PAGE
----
journalists arrested in the 2001 crackdown are 
reported to have died in prison as a result of 
torture and denial of medical treatment. Next 
month we hope to join other AIUSA local groups 
in actions to observe this sad milestone.

13 August 2008
UA 225/08 Arbitrary detention/ Fear of torture 
and other ill treatment
ERITREA/ EGYPT Up to 1,200 forcibly returned 
asylum seekers

Between 12 and 19 June, up to 1,200 Eritrean 
asylum-seekers were forcibly returned from Egypt 
to Eritrea. While almost all of the returned women 
with children and those who were pregnant were 
released after some weeks in detention, the 
majority of the male and single female Eritreans 
that were returned are held without charge.
Those in detention have been transferred to 
military camps and prisons, including 740 
reportedly at the Halhal camp within Wia 
military camp, approximately 40 km south of 
Massawa. Wia military camp is in a desert 
location where temperatures reach up to 40 
degrees Celsius during the day. Amnesty 
International is seriously concerned with the well-
being and detention conditions of at least 740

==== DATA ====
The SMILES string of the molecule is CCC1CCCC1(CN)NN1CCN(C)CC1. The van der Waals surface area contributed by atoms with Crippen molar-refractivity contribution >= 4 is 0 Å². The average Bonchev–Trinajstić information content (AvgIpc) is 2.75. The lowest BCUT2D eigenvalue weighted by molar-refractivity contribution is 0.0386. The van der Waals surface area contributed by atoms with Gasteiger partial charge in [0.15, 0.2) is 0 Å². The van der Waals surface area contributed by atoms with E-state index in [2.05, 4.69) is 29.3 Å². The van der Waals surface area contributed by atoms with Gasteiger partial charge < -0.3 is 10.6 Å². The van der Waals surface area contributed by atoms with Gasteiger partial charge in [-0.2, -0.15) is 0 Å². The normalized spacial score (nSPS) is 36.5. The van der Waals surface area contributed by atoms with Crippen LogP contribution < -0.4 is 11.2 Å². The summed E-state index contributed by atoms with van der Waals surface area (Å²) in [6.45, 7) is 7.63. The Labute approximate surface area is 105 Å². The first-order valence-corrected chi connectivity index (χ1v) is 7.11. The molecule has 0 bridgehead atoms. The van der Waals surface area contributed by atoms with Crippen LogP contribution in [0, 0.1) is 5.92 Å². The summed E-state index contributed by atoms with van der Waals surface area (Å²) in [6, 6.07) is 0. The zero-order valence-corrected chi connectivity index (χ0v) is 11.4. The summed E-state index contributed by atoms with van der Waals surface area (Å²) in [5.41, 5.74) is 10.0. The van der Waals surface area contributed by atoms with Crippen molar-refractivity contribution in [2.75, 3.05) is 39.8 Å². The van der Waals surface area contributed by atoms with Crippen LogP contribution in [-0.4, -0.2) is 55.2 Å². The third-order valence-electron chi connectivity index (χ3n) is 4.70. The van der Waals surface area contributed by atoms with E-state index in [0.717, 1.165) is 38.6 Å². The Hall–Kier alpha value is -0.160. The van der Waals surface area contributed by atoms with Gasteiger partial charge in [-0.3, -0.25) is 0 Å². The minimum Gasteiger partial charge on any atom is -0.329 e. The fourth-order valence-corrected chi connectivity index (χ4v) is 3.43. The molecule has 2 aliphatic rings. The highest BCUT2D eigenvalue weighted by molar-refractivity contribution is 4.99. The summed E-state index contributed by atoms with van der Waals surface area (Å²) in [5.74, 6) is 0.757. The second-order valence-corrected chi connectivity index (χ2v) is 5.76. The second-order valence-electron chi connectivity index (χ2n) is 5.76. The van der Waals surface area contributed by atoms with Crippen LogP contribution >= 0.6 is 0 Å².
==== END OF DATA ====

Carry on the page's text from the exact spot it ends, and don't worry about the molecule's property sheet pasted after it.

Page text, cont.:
Eritreans still in arbitrary detention in Eritrea 
following their forcible return from Egypt in June 
Amnesty International is also concerned that 
those who remain in arbitrary detention are at 
grave risk of torture, and other ill-treatment. 
Torture is regularly used against detainees in 
Eritrea, including at military camps such as Wia. 
Methods of torture Amnesty International has 
previously documented in Eritrea include 
prolonged beatings with whips and kicking, tying 
detainees in stress positions such as the 
helicopter position and the figure eight position, 
and leaving them in the sun for periods of hours.

appeals to arrive as quickly as possible:

To the Eritrean authorities:
- urging the authorities to disclose the names and 
whereabouts of all the Eritreans who have been 
forcibly returned from Egypt since 11 June;
- urging the authorities not to detain, torture or ill-
treat those who have been returned;
- reminding the authorities that enforced 
disappearances, torture and other ill-treatment 
are prohibited under international law.

To the Egyptian authorities:
- calling on the authorities to disclose the names 
of all the Eritreans they recently forcibly returned 
to Eritrea;
- calling on the Egyptian government to take all 
possible diplomatic measures to ensure the 
Eritreans they returned to Eritrea are released 
from arbitrary detention, and are not tortured or 
otherwise ill-treated;
- urging them to respect Egypt's international 
obligations under the 1951 Refugee Convention 
and the UN Convention against Torture not to 
forcibly return asylum-seekers to Eritrea, where 
they would be at risk of torture and other serious 
human rights violations.

To the Eritrean authorities:
His Excellency President Issayas Afewerki
Office of the President
P O Box 257, Asmara, ERITREA
Fax: 011 2911 123 788
(via Ministry of Foreign Affairs)